Sunday, November 28, 2010

Sunday Musing ~ Or "Why I don't like to discuss the Spike Video Game Awards"

I was asked by a reader to comment on this because I haven't given any coverage over the Spike Video Game awards. So to Mike C from Colorado, here's the reason:

I remember wayyyyyy back in 2003 when the awards first aired. I was excited. Finally there was something that was semi-official and recognized the art of video gaming. It was a moment for gamers to be proud of their hobby and show the world that this could be a legitimate form of media art.

What won game of the year? Madden 2004. Between the bad game choices, the hosting, and the random celebrity concoctions (who would put Jamie Presley and members of the WWE in the same room? For that matter, does Jamie Presley even know what a video game is?) it was a horrible excuse of an award show. The first year of the MTV movie awards and video music awards were a million times better then the crap Spike threw together. Best Animation: DOA Beach Vollyball. Best Music: Def Jam Vendetta. It became a man show of who had the biggest boobs, the biggest explosions and they would win an award. It killed all hope that I had for a video game award that was somewhat serious. And I get that there are a lot of games out there that don't take themselves seriously. But for every 10 that are crap, there are 2-3 that are really good. Metal Gear Solid 3: Snake Eater >>> Madden 2004. (Yeah it came out that long ago. I was surprised too when I saw the list of 2004 games and wondered "why were none of these listed?" Devil May Cry 2, Panzer Dragoon (Xbox), Beyond Good & Evil. So many better games then Madden.)

And the show hasn't evolved since then. It's still about who has the biggest boobs and the biggest explosions because they'll win. Oh, and it's 98% U.S. developers. Very few studios from Japan or Europe or anywhere else in the world are ever accepted. Just check out the 2010 categories. Your best bet for non-U.S. studios will be the Wii games. Even then Donkey Kong Country Returns was developed by a studio in Austin, Texas. So U.S. studio, boobs, explosions, and you have a winner!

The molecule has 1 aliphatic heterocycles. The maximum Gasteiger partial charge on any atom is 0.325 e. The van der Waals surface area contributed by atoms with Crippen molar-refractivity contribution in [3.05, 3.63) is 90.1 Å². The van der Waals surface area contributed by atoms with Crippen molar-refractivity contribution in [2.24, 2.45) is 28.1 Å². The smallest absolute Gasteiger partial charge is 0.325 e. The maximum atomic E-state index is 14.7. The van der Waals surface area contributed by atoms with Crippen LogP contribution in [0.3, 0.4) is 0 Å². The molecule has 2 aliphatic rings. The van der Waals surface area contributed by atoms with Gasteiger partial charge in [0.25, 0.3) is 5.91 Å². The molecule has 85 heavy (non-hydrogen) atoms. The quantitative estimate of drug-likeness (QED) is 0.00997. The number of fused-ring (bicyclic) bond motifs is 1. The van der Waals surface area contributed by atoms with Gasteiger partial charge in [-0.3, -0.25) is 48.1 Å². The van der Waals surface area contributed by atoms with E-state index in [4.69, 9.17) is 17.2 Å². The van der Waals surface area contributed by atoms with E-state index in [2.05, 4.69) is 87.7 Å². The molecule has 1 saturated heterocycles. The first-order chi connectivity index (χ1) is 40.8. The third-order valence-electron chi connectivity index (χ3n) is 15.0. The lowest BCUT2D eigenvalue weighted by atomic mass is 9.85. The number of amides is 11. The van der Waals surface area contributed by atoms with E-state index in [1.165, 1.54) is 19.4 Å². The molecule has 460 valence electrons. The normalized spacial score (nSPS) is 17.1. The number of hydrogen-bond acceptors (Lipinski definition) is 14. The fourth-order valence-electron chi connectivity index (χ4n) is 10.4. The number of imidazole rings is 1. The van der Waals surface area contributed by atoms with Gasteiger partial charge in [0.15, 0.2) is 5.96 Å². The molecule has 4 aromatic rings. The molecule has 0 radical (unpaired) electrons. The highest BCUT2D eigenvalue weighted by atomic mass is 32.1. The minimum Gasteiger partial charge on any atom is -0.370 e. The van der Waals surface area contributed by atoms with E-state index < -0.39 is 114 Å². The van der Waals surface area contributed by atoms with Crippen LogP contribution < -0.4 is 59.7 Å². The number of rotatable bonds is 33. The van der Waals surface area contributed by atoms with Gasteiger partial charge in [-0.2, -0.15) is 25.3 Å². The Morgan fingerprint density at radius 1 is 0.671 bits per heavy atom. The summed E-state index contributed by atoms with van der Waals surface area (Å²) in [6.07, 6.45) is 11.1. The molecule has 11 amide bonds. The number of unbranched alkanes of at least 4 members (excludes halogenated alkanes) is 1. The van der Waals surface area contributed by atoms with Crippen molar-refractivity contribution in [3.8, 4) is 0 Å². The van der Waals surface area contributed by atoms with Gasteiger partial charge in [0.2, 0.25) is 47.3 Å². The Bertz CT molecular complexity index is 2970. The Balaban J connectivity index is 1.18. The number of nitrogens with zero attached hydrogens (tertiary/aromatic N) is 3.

Not to mention the general tackiness of the show. It's a means of promoting new video games, misappropriation of names/dates (infamously Samuel L. Jackson misnamed GTA San Andreas as GTA2, and some display cases had the game listed as GTA3, and then there is Halo winning best shooter when the game was released nearly 2 years earlier and should have put the title out of contention), and clamming up to "celebrities." That's it! It's a flashy show with no substance. A popularity contest with no real meat. I'm still not even certain how voting occurs. Supposedly it's all based on online voting by the audience, but that's only for a very select number of categories (usually no more then 2 with one being Most Anticipated game). A quick google search and I couldn't find much information and there's nothing on the Spike website that would lead me to believe that there is a fair system in place. So it seems like there are 5 guys in an office somewhere at Spike who pick 5 games they think are "cool" for each category and just pick a winner? There's not much else I can go by with so little info. And yes, I did check the website to see if I could vote but it didn't give me any options until I got to Most Anticipated game.

For an award show that touts itself as being a video game version of the Oscars, they failed miserably in that aspect and I don't have the stamina to give them a second chance. Nothing can compel me to want to sit though garbage like that again. Oh, and Jersey Shore cast members on the 2009 show. That loses all credibility right there.

So there you go. Hope that was the answer you were looking for. Or at least an answer. XD

0 comments:

Post a Comment

Thank you for taking the time to leave a comment.

We ask that you please do not include any offensive, sexist, or derogatory language - otherwise your comment will be removed.